We finished the day setting camp at Loch Tummel, a great long loch just South of Pitlochry. The area was a recommendation from a Pitlochry resident, who said it’s one of the best wild camping areas around. It really was! But as he warned us, it was starting to become ‘busy’. Of course not busy in a festival-camp-site sense, but as the road follows the loch quite closely, there’s only a few dozen sites where you can camp right on the loch. We finally found a spot that already had some other wild campers around, but we felt they were far enough away. Waking up with such a view really is an experience, and Shereen and I both realised that next year will be a camping year!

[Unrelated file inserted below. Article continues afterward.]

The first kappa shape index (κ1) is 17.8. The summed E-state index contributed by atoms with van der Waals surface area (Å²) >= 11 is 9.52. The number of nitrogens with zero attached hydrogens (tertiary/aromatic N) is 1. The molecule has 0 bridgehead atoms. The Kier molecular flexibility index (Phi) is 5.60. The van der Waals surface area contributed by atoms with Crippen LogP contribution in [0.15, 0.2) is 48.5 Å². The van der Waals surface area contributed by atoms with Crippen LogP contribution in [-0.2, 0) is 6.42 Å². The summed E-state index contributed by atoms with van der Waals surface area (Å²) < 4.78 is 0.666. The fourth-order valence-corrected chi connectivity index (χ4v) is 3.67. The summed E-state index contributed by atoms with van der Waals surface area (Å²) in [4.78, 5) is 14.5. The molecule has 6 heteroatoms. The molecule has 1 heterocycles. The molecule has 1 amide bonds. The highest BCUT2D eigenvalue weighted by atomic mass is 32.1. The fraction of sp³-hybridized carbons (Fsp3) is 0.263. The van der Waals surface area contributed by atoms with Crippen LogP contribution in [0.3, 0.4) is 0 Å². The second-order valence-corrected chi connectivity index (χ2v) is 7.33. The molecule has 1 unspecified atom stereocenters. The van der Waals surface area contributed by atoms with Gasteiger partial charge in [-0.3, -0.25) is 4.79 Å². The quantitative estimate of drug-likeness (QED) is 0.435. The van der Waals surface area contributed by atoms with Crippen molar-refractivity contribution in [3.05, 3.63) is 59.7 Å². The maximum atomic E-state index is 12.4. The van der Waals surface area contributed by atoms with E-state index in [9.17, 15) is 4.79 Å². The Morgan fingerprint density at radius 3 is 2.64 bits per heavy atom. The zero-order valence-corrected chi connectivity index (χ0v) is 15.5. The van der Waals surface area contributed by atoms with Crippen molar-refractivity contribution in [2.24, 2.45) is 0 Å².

The third and final day was spent driving back up to Aberdeen, but detouring slightly to go for a walk in Perth. Jannettas Gelateria is a favourite of mine, and so I took Shereen there for her first time. They’re still quite new in Perth, but with four generations worth of experience at their St. Andrews location (they’ve been there since 1908!), there’s no doubt this place will stick around.

Our main soundtrack of the journey was Sword & Sworcery LP - The Ballad of the Space Babies. I bought one of the limited edition audio cassette of great video game’s soundtrack after having played Sword & Sworcery on the iPad and absolutely falling in love with the music. 

I’m really looking forward to going camping and road tripping again in 2014!